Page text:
The U.K. Sketches the Outlines of Its Brexit Strategy
OCTOBER 7, 2016 | 02:17 GMT
The British government has started to outline the positions it will take in negotiations over its departure from the European Union. Recent statements by Prime Minister Theresa May and several members of her Cabinet have sought to clarify London's views on a number of issues surrounding the Brexit. Any haggling over the country's future outside the bloc must wait until the United Kingdom formally triggers the Brexit process, and May's ministers remain divided on multiple counts. But more than three months after the British referendum passed, London feels that it is time to send a message to voters, local and foreign companies, and EU governments.
The campaign began over the weekend with May's speech at the Conservative Party convention, where she announced that London will formally notify the European Union of its intention to leave the bloc by March. This will start the official negotiation process between the United Kingdom and its EU peers on the terms of the Brexit and, perhaps, the shape of their future relationship. Afterward, critics in the media accused May of reducing the United Kingdom's leverage by prematurely setting a date for the formal notification. But the prime minister likely deemed that prolonged uncertainty about the Brexit's timetable would unnecessarily hurt the British economy.
On Wednesday, a member of the team in charge of the Brexit talks said the British government has four "red lines," or demands on which it will not compromise: the United Kingdom wants to stop making contributions to the EU budget, regain full legislative sovereignty for its Parliament, break free from the jurisdiction of the European Court of Justice and have an independent immigration policy.
It's too soon to know whether these goals are truly inflexible or simply an attempt to set a starting position before concessions are made. But with the announcement, London is signaling that its continued membership in the internal EU market may not be a priority. During her speech, May said her government would not try to emulate Norway, which while not a member of the European Union, accepts EU workers, contributes to the bloc's budget and follows some EU norms in exchange for its participation in the common market.
This strategy, which addresses most of the issues that resonated with voters who favored a Brexit, makes political sense. It is also in line with May's attempt to appeal to the country's working class, which she said would be the focus of her government rather than corporate or financial-sector interests. The Brexit vote had visible anti-system and anti-establishment elements, and the new British government is interested in winning support from those voters. As the prime minister said, "in June people voted for change. And a change is going to come."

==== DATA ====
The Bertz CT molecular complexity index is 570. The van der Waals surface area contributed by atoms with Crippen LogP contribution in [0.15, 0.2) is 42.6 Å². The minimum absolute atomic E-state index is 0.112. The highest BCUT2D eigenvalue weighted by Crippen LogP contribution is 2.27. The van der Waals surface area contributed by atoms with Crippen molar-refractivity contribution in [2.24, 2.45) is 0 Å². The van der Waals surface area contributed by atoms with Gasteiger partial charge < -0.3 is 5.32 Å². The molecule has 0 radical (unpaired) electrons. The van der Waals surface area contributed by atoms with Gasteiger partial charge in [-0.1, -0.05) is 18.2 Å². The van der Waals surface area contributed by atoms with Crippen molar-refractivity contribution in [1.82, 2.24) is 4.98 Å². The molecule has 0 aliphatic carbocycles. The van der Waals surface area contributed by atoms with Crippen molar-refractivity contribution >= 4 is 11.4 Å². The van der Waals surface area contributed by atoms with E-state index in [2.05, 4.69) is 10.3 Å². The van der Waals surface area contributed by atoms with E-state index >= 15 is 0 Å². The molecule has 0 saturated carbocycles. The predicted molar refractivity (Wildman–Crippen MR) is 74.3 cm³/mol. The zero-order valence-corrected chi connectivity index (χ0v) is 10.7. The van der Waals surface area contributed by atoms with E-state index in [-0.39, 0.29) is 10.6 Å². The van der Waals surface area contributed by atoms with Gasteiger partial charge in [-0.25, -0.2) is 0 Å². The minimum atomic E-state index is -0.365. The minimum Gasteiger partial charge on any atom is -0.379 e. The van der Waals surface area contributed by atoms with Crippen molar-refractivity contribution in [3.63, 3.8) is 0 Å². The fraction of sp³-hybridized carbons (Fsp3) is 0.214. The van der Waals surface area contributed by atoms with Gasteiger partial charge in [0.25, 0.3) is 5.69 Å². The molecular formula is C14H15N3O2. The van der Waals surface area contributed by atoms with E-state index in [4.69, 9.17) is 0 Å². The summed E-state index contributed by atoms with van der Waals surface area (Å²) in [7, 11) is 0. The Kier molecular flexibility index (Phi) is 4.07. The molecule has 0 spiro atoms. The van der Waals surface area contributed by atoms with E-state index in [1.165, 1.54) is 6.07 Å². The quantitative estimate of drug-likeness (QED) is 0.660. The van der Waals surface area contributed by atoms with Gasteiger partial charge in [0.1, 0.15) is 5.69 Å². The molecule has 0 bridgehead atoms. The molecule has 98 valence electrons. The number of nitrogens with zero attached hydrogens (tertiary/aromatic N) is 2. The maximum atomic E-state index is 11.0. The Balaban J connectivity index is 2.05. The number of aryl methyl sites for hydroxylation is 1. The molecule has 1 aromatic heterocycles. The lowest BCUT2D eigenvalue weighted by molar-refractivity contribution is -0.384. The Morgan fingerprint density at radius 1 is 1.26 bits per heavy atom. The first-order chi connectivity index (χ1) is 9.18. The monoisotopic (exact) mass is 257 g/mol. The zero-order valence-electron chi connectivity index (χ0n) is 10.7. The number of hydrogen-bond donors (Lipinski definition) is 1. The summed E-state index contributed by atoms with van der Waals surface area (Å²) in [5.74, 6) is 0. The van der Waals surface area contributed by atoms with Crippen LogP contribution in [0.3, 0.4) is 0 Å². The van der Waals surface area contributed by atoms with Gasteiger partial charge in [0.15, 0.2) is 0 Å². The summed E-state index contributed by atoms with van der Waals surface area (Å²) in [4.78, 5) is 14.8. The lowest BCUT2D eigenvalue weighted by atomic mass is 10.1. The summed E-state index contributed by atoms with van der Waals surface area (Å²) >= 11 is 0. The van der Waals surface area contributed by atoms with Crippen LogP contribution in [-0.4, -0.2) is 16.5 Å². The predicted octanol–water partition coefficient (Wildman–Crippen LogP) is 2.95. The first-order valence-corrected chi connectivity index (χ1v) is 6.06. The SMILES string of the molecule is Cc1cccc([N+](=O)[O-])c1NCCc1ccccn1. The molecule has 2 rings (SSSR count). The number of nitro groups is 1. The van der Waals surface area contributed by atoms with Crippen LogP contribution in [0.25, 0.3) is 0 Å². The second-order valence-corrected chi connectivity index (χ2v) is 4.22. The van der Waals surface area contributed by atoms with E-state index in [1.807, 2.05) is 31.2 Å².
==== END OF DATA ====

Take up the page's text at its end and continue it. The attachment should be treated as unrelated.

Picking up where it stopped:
But May's strategy also faces significant challenges. Should London decide not to remain in the common market, it would probably seek to enter a free trade agreement with the European Union. But that path has its own obstacles. In general, free trade agreements are easier to negotiate for goods than they are for services. The United Kingdom's is primarily a services economy, and the British government will be interested in negotiating as much access for services as possible.
Another crucial issue in the Brexit talks will be the status of the United Kingdom's passporting rights, a system that allows financial companies operating in the United Kingdom to sell their services to EU members without having to apply for permission in each country. Despite her appeal to the working class, May cannot afford to completely ignore the needs of a sector that represents a sizable portion of the country's gross domestic product. The interests of some big EU economies will also play a role in this process: Germany or France, for instance, could deny Britain's passporting rights to force companies currently in London to relocate to Frankfurt or Paris.
May's speech reignited fears in Scotland and Northern Ireland, where a majority of the population voted to remain in the European Union. Legal experts in both countries have said the Scottish and Northern Irish governments may have the power to veto the United Kingdom's exit from the European Union, a claim rejected by the British government and other legal experts. Some Northern Irish politicians are also worried that a Brexit could jeopardize the 1998 peace agreement with Northern Ireland. Because Ireland and the United Kingdom are currently members of the European Union, people, goods and services can move freely between them. Should the United Kingdom lose access to the EU common market, however, Northern Ireland might be forced to reintroduce border controls. The government in Dublin recently called for Northern Ireland to be given special status to keep the border open. This will be one of the many topics up for discussion when the Brexit negotiations formally begin.
With this week's announcements, the British government offered glimpses of clarity after months of uncertainty. But the preview of London's negotiation strategy confirms that May's team will have to make tough political and economic choices. What might make sense from an economic point of view could prove unacceptable politically. Moreover, the red lines drawn before the start of negotiations might have to be altered as the conversation progresses. What is most clear, though, is that domestic political calculations will be as important as economic strategies in shaping the future of the United Kingdom's relationship with the European Union.